How the global health community is fighting the rise of superbugs

Here are the leading solutions to antibiotic resistance, the next major global health threat.

JILL INVERSO: Antibiotics have revolutionized healthcare. They represent the hidden backbone of modern medicine by enabling medical advances such as surgical procedures, organ transplants, and chemotherapy. They have saved countless lives from death and disease caused by bacterial infections. Alarmingly, anti-infectives are losing their effectiveness because pathogens change and find ways to resist the effects of antibiotics, leading to the development of superbugs.

Antimicrobial resistance, or AMR, is widely recognized as one of the biggest threats to global health today. It has the potential to affect anyone, at any age, in any country. AMR causes 700,000 deaths annually across the globe, a number projected to skyrocket to 10 million by the year 2050 if new interventions are not developed.

At Pfizer, we take this growing threat very seriously. Driven by our desire to protect global public health and address the medical needs of patients suffering from infectious diseases, we are committed to being a leading provider of solutions to both help prevent and treat infections.

We remain committed to developing diverse solutions to address AMR. This includes: expanding our diverse portfolio of anti-infective medicines and vaccines to treat and help prevent serious infections around the world; growing our innovative surveillance tool, ATLAS, to help physicians better understand evolving resistance patterns; advancing good stewardship to ensure patients receive the correct antibiotic only if it is needed and for the right duration; advancing global policy leadership to facilitate antibiotic development and proper use; applying responsible manufacturing practices that minimize impact on human health and the environment.

It is imperative to preserve the effectiveness of existing antibiotics through good stewardship and treatment practices, and effectively monitoring antibiotic resistance globally through surveillance.

Pfizer is proud to sponsor one of the largest AMR surveillance programs in the world, which was recently recognized by the Access to Medicines Benchmark Report on AMR as a standout "among all surveillance programs." Our global bacterial surveillance program, ATLAS, which stands for Antimicrobial Testing Leadership and Surveillance, was established in 2004 to monitor real-time changes in bacterial resistance and track trends in multi-drug resistance longitudinally over time.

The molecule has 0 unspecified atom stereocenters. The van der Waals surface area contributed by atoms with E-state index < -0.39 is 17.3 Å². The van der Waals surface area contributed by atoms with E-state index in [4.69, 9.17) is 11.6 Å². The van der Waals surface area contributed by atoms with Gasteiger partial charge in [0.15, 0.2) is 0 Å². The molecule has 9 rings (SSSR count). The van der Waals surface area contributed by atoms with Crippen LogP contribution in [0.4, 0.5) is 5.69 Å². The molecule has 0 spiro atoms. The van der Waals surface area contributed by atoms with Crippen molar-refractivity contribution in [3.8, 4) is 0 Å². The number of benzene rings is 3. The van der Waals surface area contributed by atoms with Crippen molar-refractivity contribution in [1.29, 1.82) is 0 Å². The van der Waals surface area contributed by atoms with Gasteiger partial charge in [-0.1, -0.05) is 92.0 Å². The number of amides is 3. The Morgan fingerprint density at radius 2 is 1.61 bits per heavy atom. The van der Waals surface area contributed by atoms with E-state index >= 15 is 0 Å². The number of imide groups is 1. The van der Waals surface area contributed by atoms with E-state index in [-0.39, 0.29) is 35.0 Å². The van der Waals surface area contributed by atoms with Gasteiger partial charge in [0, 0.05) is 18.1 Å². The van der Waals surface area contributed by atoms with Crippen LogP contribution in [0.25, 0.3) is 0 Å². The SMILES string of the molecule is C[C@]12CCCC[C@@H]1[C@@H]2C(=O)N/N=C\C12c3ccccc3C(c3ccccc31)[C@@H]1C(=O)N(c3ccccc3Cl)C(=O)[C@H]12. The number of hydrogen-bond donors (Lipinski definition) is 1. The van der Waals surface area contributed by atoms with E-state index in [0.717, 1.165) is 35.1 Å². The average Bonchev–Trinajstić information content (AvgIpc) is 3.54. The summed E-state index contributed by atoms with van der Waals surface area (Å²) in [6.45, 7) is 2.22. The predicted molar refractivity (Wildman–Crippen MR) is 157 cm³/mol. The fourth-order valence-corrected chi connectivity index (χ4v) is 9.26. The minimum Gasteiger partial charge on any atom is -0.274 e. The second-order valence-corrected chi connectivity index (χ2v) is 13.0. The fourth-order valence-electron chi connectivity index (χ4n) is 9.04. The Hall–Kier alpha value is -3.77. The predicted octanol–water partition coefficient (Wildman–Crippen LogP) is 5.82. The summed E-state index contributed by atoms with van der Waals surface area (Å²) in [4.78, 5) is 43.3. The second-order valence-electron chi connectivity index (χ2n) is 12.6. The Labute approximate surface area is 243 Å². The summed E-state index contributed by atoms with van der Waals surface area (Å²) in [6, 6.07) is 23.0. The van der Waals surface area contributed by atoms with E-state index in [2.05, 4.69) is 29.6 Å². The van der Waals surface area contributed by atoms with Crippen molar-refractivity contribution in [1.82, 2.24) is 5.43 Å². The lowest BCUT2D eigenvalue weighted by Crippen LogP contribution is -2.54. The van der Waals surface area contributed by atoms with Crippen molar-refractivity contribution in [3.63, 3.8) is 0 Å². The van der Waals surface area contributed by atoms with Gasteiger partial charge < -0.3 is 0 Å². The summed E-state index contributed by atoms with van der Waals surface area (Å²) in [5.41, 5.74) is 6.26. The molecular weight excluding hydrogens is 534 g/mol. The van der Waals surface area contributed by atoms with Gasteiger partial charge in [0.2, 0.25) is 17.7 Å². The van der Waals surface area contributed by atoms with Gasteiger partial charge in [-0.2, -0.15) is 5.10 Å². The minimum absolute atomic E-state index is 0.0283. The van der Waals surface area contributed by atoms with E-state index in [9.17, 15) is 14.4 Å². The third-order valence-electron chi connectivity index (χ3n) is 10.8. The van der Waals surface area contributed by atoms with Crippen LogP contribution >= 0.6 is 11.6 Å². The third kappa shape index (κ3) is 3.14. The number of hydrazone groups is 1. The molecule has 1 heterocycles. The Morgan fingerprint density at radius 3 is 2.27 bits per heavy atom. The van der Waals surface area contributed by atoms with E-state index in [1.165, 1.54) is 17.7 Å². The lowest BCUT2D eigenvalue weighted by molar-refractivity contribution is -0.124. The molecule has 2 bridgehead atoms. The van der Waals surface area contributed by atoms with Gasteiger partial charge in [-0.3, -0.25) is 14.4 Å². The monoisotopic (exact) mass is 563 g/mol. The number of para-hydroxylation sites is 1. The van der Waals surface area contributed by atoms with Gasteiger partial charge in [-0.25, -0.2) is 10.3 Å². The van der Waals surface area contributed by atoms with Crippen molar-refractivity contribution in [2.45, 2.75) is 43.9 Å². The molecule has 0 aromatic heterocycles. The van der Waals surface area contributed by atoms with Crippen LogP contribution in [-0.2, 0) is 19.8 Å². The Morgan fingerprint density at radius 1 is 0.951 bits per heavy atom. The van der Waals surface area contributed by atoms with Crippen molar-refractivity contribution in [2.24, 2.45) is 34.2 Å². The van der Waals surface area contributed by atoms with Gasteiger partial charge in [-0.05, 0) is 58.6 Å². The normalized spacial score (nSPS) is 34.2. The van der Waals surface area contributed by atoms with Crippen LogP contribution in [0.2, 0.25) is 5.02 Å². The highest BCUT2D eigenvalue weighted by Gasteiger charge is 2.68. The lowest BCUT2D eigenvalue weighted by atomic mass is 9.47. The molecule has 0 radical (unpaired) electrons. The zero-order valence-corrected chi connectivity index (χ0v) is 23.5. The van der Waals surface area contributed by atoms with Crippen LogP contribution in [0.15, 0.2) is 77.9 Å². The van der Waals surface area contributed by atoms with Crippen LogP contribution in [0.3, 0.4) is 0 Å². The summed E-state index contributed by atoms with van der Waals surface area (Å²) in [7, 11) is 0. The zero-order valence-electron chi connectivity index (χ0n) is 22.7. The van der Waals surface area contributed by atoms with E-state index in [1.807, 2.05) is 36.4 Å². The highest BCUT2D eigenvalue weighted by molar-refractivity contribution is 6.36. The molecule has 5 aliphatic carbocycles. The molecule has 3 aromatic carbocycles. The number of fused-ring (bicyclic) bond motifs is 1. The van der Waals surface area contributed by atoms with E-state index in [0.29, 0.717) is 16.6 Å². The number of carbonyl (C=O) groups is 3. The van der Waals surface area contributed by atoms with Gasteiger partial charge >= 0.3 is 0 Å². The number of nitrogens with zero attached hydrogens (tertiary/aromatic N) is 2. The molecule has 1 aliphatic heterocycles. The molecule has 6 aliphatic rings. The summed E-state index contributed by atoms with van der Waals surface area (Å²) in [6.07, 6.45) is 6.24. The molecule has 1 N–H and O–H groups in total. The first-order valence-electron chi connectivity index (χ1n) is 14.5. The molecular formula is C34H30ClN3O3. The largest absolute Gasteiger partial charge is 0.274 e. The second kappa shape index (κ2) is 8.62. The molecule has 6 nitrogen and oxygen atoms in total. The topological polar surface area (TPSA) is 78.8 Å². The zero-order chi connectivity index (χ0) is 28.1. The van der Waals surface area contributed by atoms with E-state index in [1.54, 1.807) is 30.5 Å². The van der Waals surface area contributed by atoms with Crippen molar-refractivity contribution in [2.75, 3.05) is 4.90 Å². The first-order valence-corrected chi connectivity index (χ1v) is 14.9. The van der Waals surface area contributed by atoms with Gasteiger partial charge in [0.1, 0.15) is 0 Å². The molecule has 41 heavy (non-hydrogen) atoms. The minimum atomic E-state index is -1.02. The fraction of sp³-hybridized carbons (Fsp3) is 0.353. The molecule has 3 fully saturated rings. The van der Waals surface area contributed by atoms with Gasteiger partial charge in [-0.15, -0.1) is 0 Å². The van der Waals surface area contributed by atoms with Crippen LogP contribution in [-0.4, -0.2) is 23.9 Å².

Today, ATLAS includes source information from more than 760 hospitals across 73 countries, including emerging market countries in Africa, Asia, and Latin America. Overall, it has generated 14 years of continuous global bacterial susceptibility data. ATLAS data serve to inform health care practitioners and researchers on changing resistance trends in their regions and countries, and also supports global health authorities in developing antimicrobial stewardship programs. These data are available to all—free of charge—through a publicly available website and through a mobile application.

Antimicrobial stewardship practices can help to reduce the spread of AMR by applying greater oversight of appropriate antibiotic usage to enable more rational and judicious prescribing practices. Pfizer encourages the responsible use of its antimicrobial products by promoting the selection of appropriate patients for treatment and by using the optimal drug regimen, dose, and duration of treatment. We are also addressing stewardship through our support of appropriate education and training programs for physicians and hospitals around the world.

But there are actions that every individual can take to help as well. When you are prescribed an antibiotic, don't miss doses, and please finish the course of medication. Never take an antibiotic prescribed for someone else or prescribed to you for a different infection. And keep vaccinations up to date for you and your family. Vaccines are administered to help prevent infections from happening in the first place, thereby reducing the need for antibiotic usage that can lead to the development of resistance.

To date, several studies have demonstrated the beneficial role vaccines play in the reduction of AMR, such as reducing the use of antibiotics, and preventing bacterial infections which may, in turn, prevent antimicrobial resistant infections from developing. By improving vaccination rates, we can reduce the burden of infectious diseases and limit the need for antibiotic treatments.